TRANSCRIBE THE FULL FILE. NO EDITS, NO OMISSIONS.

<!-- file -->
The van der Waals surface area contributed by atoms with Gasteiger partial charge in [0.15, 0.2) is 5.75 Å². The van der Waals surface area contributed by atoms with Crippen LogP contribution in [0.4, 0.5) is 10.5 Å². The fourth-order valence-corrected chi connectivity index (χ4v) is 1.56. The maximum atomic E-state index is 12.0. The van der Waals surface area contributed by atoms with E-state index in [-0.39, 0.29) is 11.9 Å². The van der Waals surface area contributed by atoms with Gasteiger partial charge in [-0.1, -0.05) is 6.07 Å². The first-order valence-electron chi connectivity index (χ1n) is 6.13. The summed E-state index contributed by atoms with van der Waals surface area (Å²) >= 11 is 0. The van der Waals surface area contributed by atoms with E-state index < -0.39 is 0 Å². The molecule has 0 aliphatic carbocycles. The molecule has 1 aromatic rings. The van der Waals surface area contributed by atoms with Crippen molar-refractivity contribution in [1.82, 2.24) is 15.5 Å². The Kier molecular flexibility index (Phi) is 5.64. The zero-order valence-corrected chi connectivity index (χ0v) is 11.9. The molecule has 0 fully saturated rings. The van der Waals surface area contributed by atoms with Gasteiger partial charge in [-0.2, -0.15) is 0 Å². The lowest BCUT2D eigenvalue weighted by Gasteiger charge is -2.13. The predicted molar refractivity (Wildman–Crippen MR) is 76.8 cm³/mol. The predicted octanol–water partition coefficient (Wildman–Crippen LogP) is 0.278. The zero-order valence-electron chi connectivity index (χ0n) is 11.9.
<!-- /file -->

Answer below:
The van der Waals surface area contributed by atoms with Gasteiger partial charge in [0.15, 0.2) is 5.75 Å². The van der Waals surface area contributed by atoms with Crippen LogP contribution in [0.4, 0.5) is 10.5 Å². The fourth-order valence-corrected chi connectivity index (χ4v) is 1.56. The maximum atomic E-state index is 12.0. The van der Waals surface area contributed by atoms with E-state index in [-0.39, 0.29) is 11.9 Å². The van der Waals surface area contributed by atoms with Gasteiger partial charge in [-0.1, -0.05) is 6.07 Å². The first-order valence-electron chi connectivity index (χ1n) is 6.13. The summed E-state index contributed by atoms with van der Waals surface area (Å²) >= 11 is 0. The van der Waals surface area contributed by atoms with E-state index < -0.39 is 0 Å². The molecule has 0 aliphatic carbocycles. The molecule has 1 aromatic rings. The van der Waals surface area contributed by atoms with Crippen molar-refractivity contribution in [1.82, 2.24) is 15.5 Å². The Kier molecular flexibility index (Phi) is 5.64. The zero-order valence-corrected chi connectivity index (χ0v) is 11.9. The molecule has 0 fully saturated rings. The van der Waals surface area contributed by atoms with Gasteiger partial charge in [-0.2, -0.15) is 0 Å². The lowest BCUT2D eigenvalue weighted by Gasteiger charge is -2.13. The predicted molar refractivity (Wildman–Crippen MR) is 76.8 cm³/mol. The predicted octanol–water partition coefficient (Wildman–Crippen LogP) is 0.278. The zero-order valence-electron chi connectivity index (χ0n) is 11.9.